Fetal Alcohol Spectrum Disorder has impacted Myles Himmelreich’s life, but the remarkable young man has turned his affliction around, creating a globe trotting career as a much sought after speaker and educator. Here he demonstrates what living with FASD is like with the aid of a willing volunteer. photo by Michael Erskine
LITTLE CURRENT—Nobody gets up in the morning and decides to drink alcohol to condemn their unborn child with the challenges of living with Fetal Alcohol Spectrum Disorder (FASD). For Myles Himmelreich, of Calgary, that perspective has helped him to come to terms with the mother who gave him up for adoption.
Meeting Mr. Himmelreich before his keynote presentation at the Kina Gbezhgomi Child and Family Services Foster Parent Conference, he presents as an animated and engaging young man who really ‘knows his stuff.’
As the caregivers and professionals at the conference soon learn, that presentation is the result of an innovative and clever set of coping strategies that have helped him overcome a series of daunting challenges, any one of which could condemn a less determined individual to a life on society’s fringes.
Mr. Himmelreich delivered an insight into his experiences, including both challenges and successes that he has faced on his life’s journey with FASD, from the unique perspective of someone who has FASD. He has spoken to national and international audiences, motivating and captivating them with his personal journey.
From the moment he began speaking, the veteran FASD presenter had the audience deeply enthralled. For those used to dealing with children with FASD, typically a series of “I don’t knows” alternated with shrugs, Mr. Himmelreich’s entire presentation shone brightly as a beacon of hope.
Through the senses of the presenter the audience joined in Mr. Himmelreich’s experiences and watched life unfold from his perspective.
The sense of barely bridled energy evident in his demeanor is just that, barely bridled. “I have bubbles flowing through my body,” he explained. The sensory input that assaults every waking moment of his daily life. On his finger is a multi-part ring, the centre of which spins around freely. As he speaks, unnoticed by his listeners until pointed out, he twirls the ring around, an activity that drowns out the distraction of the bubbles, allowing him to focus his attention on what he is doing.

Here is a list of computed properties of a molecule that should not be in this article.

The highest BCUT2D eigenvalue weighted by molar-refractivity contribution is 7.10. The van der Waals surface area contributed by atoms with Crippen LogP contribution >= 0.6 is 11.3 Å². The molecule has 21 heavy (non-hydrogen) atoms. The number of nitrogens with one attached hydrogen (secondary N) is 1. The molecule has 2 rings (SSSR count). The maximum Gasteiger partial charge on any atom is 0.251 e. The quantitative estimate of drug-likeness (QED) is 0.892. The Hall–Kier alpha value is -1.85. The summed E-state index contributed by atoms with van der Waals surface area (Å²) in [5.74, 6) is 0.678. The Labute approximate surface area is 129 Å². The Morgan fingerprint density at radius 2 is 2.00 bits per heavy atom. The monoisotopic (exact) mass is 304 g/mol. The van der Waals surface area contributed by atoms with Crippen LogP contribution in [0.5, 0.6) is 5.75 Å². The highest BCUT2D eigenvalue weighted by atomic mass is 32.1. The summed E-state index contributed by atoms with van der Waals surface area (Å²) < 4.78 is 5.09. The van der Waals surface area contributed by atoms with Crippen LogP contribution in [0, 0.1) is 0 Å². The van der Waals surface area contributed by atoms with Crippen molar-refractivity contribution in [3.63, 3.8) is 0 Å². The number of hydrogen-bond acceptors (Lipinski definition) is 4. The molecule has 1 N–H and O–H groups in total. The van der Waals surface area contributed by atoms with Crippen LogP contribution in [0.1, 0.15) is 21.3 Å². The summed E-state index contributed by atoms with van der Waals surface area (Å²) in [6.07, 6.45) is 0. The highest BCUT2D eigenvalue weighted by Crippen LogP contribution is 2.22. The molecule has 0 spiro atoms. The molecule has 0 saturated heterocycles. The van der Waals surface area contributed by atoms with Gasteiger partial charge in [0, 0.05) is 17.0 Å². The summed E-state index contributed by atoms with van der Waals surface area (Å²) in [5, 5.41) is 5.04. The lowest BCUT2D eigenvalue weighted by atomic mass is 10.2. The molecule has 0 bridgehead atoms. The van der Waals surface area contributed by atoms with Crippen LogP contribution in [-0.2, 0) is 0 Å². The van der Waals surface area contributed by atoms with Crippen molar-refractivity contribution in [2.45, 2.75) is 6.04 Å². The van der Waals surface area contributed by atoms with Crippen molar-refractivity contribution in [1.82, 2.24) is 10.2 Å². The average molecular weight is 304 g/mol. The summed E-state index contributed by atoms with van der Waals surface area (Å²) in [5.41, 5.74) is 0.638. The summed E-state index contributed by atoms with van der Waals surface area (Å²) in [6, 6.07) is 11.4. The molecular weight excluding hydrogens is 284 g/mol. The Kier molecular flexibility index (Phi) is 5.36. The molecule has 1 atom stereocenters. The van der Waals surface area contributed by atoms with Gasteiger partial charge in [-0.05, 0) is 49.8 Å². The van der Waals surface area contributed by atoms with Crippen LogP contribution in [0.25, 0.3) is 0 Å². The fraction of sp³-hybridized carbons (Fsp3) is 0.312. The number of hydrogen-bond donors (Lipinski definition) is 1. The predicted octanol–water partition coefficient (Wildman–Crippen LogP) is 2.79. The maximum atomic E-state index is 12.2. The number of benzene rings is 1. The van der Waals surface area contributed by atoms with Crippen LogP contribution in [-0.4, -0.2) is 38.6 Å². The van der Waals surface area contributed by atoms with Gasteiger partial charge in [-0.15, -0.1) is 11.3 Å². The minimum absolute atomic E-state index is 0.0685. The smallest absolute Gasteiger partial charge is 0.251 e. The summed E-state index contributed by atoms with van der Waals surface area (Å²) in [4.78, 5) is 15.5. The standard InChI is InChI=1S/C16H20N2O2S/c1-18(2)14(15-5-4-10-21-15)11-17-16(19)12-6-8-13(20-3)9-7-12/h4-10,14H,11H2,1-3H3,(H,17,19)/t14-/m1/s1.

One of the participants at the conference volunteers to learn what his learning experience in school was like. First, the volunteer dons a wide set of gloves, then is handed a rubber pencil that flops about in his hand. Then the volunteer dons a red visor whose brim is festooned with bright dancing lights. Ready for action, the volunteer is given his instructions. “Write your first name and keep writing until I tell you to stop,” said Mr. Himmelreich. Meanwhile, the rest of the room is instructed to pick up the noisemakers on their tables and to blow bubbles with the supplied soap and water.
“Now write your first and last name and continue until I tell you to stop,” instructs Mr. Himmelreich. The volunteer is dutifully attempting to follow his instructions.
There were three sets of instructions given to the volunteer during the demonstration. The third, “write down two plus two and solve the equation,” delivered in a calm voice in the midst of the bubbles, bells and continued patter of the presenter was missed, not only by the volunteer, but the vast bulk of the audience as well, including this writer. It was an enlightening experience for everyone.
He made a brief attempt to stand still for a moment in front of the audience. Despite his clear efforts, there was always some part of him on the move through those few moments.
Mr. Himmelreich was adopted by a loving family when he was two-years-old, after transiting seven foster homes, and was integrated into their lives—because of his hearing issues, they changed his name to Myles (his original choices, influenced by the Saturday morning cartoons, were He-man and Smiles). These most remarkable people supported and tried to help him throughout his life, but by the time Mr. Himmelreich was a teenager, he had given up on fitting into the mainstream world.
His most memorable time as a child was the day he was sent home from school and did not received the lecture that by this time had simply become “blah, blah, blah,” a meaningless stream of words that he could not relate too.